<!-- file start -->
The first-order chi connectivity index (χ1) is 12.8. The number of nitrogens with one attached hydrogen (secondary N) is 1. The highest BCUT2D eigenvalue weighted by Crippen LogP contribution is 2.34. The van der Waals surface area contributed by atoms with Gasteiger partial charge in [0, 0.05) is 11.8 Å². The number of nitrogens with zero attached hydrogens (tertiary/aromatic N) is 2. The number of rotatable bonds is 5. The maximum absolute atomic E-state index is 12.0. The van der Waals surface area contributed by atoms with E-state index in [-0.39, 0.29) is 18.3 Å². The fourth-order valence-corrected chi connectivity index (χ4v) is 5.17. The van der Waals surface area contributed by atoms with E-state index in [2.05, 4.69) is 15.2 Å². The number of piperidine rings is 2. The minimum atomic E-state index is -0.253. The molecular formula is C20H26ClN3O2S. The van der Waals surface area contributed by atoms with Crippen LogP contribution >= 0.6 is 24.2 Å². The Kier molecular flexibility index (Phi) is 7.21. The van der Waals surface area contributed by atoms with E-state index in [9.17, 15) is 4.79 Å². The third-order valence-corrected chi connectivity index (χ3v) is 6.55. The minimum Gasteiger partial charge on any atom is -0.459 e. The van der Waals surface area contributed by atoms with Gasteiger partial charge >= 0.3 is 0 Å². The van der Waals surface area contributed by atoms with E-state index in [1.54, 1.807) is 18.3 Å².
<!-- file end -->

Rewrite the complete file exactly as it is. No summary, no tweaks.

The first-order chi connectivity index (χ1) is 12.8. The number of nitrogens with one attached hydrogen (secondary N) is 1. The highest BCUT2D eigenvalue weighted by Crippen LogP contribution is 2.34. The van der Waals surface area contributed by atoms with Gasteiger partial charge in [0, 0.05) is 11.8 Å². The number of nitrogens with zero attached hydrogens (tertiary/aromatic N) is 2. The number of rotatable bonds is 5. The maximum absolute atomic E-state index is 12.0. The van der Waals surface area contributed by atoms with E-state index in [-0.39, 0.29) is 18.3 Å². The fourth-order valence-corrected chi connectivity index (χ4v) is 5.17. The van der Waals surface area contributed by atoms with E-state index in [2.05, 4.69) is 15.2 Å². The number of piperidine rings is 2. The minimum atomic E-state index is -0.253. The molecular formula is C20H26ClN3O2S. The van der Waals surface area contributed by atoms with Crippen LogP contribution >= 0.6 is 24.2 Å². The Kier molecular flexibility index (Phi) is 7.21. The van der Waals surface area contributed by atoms with E-state index in [9.17, 15) is 4.79 Å². The third-order valence-corrected chi connectivity index (χ3v) is 6.55. The minimum Gasteiger partial charge on any atom is -0.459 e. The van der Waals surface area contributed by atoms with Gasteiger partial charge >= 0.3 is 0 Å². The van der Waals surface area contributed by atoms with E-state index in [1.54, 1.807) is 18.3 Å².